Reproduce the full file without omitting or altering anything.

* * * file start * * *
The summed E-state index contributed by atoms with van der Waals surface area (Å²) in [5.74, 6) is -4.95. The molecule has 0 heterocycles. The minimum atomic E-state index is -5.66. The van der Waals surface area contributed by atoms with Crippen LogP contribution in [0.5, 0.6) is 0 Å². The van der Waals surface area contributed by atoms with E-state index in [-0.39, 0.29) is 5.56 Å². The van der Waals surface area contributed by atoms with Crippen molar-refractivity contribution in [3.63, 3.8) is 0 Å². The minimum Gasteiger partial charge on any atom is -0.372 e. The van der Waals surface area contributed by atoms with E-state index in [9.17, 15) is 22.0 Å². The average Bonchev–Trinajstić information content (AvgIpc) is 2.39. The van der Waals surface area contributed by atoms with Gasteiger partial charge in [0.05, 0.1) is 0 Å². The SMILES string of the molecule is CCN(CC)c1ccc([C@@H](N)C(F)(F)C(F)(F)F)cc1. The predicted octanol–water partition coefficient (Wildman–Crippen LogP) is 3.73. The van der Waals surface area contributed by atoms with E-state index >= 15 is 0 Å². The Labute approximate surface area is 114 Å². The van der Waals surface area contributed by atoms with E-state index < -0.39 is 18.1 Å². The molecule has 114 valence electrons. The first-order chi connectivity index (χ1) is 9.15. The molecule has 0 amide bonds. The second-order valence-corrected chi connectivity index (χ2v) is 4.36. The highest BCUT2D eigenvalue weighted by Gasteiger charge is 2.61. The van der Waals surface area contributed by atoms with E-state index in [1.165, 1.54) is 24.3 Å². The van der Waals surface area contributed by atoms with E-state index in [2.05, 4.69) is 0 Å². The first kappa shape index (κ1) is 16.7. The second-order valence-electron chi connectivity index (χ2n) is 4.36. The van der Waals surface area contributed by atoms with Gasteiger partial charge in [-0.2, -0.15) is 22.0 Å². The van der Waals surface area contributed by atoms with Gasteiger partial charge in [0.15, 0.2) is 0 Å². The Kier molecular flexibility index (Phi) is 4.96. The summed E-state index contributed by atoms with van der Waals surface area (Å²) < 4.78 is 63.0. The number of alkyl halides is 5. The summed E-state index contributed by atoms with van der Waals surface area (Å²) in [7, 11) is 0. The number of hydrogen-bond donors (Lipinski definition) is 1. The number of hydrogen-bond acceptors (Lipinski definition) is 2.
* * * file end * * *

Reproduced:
The summed E-state index contributed by atoms with van der Waals surface area (Å²) in [5.74, 6) is -4.95. The molecule has 0 heterocycles. The minimum atomic E-state index is -5.66. The van der Waals surface area contributed by atoms with Crippen LogP contribution in [0.5, 0.6) is 0 Å². The van der Waals surface area contributed by atoms with E-state index in [-0.39, 0.29) is 5.56 Å². The van der Waals surface area contributed by atoms with Crippen molar-refractivity contribution in [3.63, 3.8) is 0 Å². The minimum Gasteiger partial charge on any atom is -0.372 e. The van der Waals surface area contributed by atoms with E-state index in [9.17, 15) is 22.0 Å². The average Bonchev–Trinajstić information content (AvgIpc) is 2.39. The van der Waals surface area contributed by atoms with Gasteiger partial charge in [0.05, 0.1) is 0 Å². The SMILES string of the molecule is CCN(CC)c1ccc([C@@H](N)C(F)(F)C(F)(F)F)cc1. The predicted octanol–water partition coefficient (Wildman–Crippen LogP) is 3.73. The van der Waals surface area contributed by atoms with E-state index >= 15 is 0 Å². The Labute approximate surface area is 114 Å². The van der Waals surface area contributed by atoms with E-state index < -0.39 is 18.1 Å². The molecule has 114 valence electrons. The first-order chi connectivity index (χ1) is 9.15. The molecule has 0 amide bonds. The second-order valence-corrected chi connectivity index (χ2v) is 4.36. The highest BCUT2D eigenvalue weighted by Gasteiger charge is 2.61. The van der Waals surface area contributed by atoms with E-state index in [1.165, 1.54) is 24.3 Å². The van der Waals surface area contributed by atoms with E-state index in [2.05, 4.69) is 0 Å². The first kappa shape index (κ1) is 16.7. The second-order valence-electron chi connectivity index (χ2n) is 4.36. The van der Waals surface area contributed by atoms with Gasteiger partial charge in [-0.2, -0.15) is 22.0 Å². The van der Waals surface area contributed by atoms with Gasteiger partial charge in [0.15, 0.2) is 0 Å². The Kier molecular flexibility index (Phi) is 4.96. The summed E-state index contributed by atoms with van der Waals surface area (Å²) < 4.78 is 63.0. The number of alkyl halides is 5. The summed E-state index contributed by atoms with van der Waals surface area (Å²) in [7, 11) is 0. The number of hydrogen-bond donors (Lipinski definition) is 1. The number of hydrogen-bond acceptors (Lipinski definition) is 2.